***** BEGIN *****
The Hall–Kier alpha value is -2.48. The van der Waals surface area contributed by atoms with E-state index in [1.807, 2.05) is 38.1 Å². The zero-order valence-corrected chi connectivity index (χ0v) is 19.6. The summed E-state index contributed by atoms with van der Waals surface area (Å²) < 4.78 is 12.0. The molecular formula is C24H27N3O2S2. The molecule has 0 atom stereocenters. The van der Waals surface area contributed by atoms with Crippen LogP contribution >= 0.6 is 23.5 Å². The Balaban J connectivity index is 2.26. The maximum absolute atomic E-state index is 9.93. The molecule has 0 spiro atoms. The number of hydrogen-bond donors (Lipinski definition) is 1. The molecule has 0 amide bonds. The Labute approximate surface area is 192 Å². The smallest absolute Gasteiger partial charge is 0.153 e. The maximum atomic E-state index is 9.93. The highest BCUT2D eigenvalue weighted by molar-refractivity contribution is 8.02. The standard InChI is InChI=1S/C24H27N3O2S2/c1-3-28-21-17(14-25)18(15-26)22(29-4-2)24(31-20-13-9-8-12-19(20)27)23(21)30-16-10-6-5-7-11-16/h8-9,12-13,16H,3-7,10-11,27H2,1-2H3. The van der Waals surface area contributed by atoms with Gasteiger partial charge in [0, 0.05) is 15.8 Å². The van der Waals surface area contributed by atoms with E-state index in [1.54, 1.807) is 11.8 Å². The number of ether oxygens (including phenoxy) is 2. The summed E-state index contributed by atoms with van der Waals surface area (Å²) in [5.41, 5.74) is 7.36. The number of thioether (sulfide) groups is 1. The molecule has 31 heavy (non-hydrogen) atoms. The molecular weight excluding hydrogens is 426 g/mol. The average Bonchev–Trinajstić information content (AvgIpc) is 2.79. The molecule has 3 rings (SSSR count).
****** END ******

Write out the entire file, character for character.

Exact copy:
The Hall–Kier alpha value is -2.48. The van der Waals surface area contributed by atoms with E-state index in [1.807, 2.05) is 38.1 Å². The zero-order valence-corrected chi connectivity index (χ0v) is 19.6. The summed E-state index contributed by atoms with van der Waals surface area (Å²) < 4.78 is 12.0. The molecular formula is C24H27N3O2S2. The molecule has 0 atom stereocenters. The van der Waals surface area contributed by atoms with Crippen LogP contribution >= 0.6 is 23.5 Å². The Balaban J connectivity index is 2.26. The maximum absolute atomic E-state index is 9.93. The molecule has 0 spiro atoms. The number of hydrogen-bond donors (Lipinski definition) is 1. The molecule has 0 amide bonds. The Labute approximate surface area is 192 Å². The smallest absolute Gasteiger partial charge is 0.153 e. The maximum atomic E-state index is 9.93. The highest BCUT2D eigenvalue weighted by molar-refractivity contribution is 8.02. The standard InChI is InChI=1S/C24H27N3O2S2/c1-3-28-21-17(14-25)18(15-26)22(29-4-2)24(31-20-13-9-8-12-19(20)27)23(21)30-16-10-6-5-7-11-16/h8-9,12-13,16H,3-7,10-11,27H2,1-2H3. The van der Waals surface area contributed by atoms with Gasteiger partial charge in [0, 0.05) is 15.8 Å². The van der Waals surface area contributed by atoms with E-state index in [1.54, 1.807) is 11.8 Å². The number of ether oxygens (including phenoxy) is 2. The summed E-state index contributed by atoms with van der Waals surface area (Å²) in [5.41, 5.74) is 7.36. The number of thioether (sulfide) groups is 1. The molecule has 31 heavy (non-hydrogen) atoms. The molecular weight excluding hydrogens is 426 g/mol. The average Bonchev–Trinajstić information content (AvgIpc) is 2.79. The molecule has 3 rings (SSSR count).